GAPA meets with Asia Pacific NGOs

Organized by Global Alcohol Policy Alliance (GAPA) and SHORE (Centre for Social and Health Outcomes Research and Evaluation), Massey University, co-sponsored by the World Health Organization. Auckland, New Zealand, 9-12 December 2005.

In December 2005 47 representatives from 26 countries gathered at Massey University for the opening of the conference. The objectives of the meeting were to:

  • Build a network of NGOs in the region, involved in supporting effective alcohol policies.
  • Build regional/sub regional linkages between NGOs, key agencies and civil society.
  • Strengthen awareness and understanding of effective alcohol policy in the Asia Pacific region.
  • Engage NGOs in the region in community action to support development and implementation of effective alcohol policy.

dr-ashley-bloomfieldDr Ashley Bloomfield, on behalf of the New Zealand Ministry of Health, welcomed delegates to the meeting. The Ministry had helped to sponsor the meeting with a grant from New Zealand Aid to bring delegates from the Pacific Islands. He particularly welcomed delegates from the Asia Pacific Region, New Caledonia, Fiji, Kiribate, Marshall Islands, Papua New Guinea, Cook Islands, Samoa, Solomon Islands, Tonga, Vanuatu, Cambodia, China, India, Korea,, Malaysia, Mongolia, Nepal, Philippines, Sri Lanka, Thailand and Vietnam.

dag-rekve2005Dag Rekve of WHO presented the background and the content of the resolution passed by the Fifty-eighth World Health Assembly in May 2005 (WHA58.26 Public Health Problems Caused by Harmful Use of Alcohol).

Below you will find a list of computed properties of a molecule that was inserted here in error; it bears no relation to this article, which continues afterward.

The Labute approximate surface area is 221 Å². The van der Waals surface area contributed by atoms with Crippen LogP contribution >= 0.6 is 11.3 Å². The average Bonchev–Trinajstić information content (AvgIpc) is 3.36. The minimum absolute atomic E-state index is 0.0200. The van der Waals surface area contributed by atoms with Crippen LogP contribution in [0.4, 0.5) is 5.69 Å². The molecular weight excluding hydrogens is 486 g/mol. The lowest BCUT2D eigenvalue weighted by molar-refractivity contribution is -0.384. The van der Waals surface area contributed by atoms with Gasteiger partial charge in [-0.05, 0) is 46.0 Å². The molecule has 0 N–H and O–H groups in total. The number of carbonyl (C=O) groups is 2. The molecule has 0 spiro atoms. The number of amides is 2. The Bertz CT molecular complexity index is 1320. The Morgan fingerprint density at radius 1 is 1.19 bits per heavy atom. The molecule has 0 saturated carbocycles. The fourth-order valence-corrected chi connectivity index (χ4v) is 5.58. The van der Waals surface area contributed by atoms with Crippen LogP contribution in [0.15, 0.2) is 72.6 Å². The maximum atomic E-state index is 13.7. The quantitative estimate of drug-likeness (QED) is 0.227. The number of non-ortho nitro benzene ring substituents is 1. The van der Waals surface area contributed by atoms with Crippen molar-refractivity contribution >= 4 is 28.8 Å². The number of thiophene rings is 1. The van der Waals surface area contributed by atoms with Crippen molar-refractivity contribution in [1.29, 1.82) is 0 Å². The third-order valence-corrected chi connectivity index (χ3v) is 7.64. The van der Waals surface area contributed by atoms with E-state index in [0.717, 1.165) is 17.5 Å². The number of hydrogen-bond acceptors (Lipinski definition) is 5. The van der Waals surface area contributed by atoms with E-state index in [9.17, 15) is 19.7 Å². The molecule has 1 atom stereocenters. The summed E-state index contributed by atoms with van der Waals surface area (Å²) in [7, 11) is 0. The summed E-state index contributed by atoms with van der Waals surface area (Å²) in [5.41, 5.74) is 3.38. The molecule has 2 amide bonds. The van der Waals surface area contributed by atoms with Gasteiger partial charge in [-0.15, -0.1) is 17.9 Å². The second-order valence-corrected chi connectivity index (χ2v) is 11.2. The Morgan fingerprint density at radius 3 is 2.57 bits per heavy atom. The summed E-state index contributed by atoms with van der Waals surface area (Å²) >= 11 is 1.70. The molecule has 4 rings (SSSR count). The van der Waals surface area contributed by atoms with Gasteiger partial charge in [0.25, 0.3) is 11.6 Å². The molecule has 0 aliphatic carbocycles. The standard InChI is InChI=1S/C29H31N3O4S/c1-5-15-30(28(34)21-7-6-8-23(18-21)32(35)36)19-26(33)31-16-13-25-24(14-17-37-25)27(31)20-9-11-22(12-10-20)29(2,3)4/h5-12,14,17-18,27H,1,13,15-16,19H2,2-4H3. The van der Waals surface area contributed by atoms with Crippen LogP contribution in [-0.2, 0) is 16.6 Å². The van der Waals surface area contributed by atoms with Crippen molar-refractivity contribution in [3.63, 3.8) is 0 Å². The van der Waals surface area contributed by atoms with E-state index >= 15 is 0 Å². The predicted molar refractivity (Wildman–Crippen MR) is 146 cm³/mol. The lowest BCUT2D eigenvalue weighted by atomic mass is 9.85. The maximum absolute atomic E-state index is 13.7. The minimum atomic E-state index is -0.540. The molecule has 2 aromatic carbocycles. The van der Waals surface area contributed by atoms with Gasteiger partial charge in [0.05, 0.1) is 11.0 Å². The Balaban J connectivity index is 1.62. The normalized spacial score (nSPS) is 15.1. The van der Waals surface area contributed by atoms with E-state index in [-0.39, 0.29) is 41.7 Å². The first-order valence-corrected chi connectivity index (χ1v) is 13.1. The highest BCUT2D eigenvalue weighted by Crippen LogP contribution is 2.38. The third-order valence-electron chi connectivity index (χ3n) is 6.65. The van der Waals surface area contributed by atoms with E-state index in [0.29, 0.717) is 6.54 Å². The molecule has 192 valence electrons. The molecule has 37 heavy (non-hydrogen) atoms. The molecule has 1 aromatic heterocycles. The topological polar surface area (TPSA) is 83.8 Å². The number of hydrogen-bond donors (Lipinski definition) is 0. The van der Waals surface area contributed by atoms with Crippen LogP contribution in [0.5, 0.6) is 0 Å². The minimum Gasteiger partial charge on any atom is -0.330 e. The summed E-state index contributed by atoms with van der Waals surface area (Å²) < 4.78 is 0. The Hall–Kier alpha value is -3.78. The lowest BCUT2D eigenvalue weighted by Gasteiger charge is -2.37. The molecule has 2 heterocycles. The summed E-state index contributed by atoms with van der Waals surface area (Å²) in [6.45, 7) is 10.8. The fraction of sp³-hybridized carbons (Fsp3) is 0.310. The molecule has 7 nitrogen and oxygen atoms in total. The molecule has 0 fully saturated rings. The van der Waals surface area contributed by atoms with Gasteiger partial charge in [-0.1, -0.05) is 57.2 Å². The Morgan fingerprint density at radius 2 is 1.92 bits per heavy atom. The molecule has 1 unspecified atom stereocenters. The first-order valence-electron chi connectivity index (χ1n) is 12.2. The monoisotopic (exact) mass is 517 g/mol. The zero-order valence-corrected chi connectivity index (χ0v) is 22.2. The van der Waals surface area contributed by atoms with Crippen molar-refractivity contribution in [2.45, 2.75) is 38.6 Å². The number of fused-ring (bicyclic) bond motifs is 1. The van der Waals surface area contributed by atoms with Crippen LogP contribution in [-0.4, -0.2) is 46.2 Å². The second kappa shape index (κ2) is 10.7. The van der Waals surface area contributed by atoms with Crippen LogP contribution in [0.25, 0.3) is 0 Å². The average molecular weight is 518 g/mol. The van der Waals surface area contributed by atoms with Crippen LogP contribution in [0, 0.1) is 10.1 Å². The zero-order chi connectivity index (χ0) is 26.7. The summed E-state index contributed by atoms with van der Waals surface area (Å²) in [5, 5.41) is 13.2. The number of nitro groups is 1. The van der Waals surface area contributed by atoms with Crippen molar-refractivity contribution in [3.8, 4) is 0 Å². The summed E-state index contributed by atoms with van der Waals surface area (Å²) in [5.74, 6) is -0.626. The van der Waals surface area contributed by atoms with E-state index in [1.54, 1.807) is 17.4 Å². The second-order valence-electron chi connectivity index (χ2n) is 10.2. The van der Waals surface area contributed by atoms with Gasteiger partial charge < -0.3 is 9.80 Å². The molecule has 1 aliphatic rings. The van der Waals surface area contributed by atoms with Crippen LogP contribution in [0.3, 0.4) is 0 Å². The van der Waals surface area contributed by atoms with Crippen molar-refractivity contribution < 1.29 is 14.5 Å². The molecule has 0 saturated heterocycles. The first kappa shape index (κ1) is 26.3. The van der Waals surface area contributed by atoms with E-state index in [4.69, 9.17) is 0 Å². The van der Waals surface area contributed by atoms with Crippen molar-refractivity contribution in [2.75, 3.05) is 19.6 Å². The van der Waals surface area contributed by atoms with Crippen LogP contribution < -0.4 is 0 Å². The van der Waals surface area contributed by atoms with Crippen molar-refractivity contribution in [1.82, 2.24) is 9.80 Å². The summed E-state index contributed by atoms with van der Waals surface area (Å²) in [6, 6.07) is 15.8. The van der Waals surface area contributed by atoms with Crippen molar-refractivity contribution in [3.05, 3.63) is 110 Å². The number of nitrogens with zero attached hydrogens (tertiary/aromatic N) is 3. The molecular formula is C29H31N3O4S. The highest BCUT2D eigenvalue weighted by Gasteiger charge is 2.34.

dr-xiandon-wangDr. Xiandong Wang from WPRO informed the meeting that a Regional Strategy was being developed and consultation on a draft will be undertaken at a technical meeting in Manila in March 2006. It is anticipated the strategy will be on the agenda for the WPRO Regional Committee meeting in September 2006. It is intended to be used as a framework or national policy and an action plan; to be guiding regional and sub-regional collaboration; and to be a tool for advocacy.

During the conference it became evident that whether one came from a small island or a large country there was a commonality of problems which NGO’s faced. All were experiencing an increase in alcohol consumption and related harm especially among young people. Countries had much to share with one another and the need to establish a network of non governmental organizations throughout the region was unanimously agreed.

After the meeting the nongovernmental delegates held a meeting to formulate:
a letter to the WHO.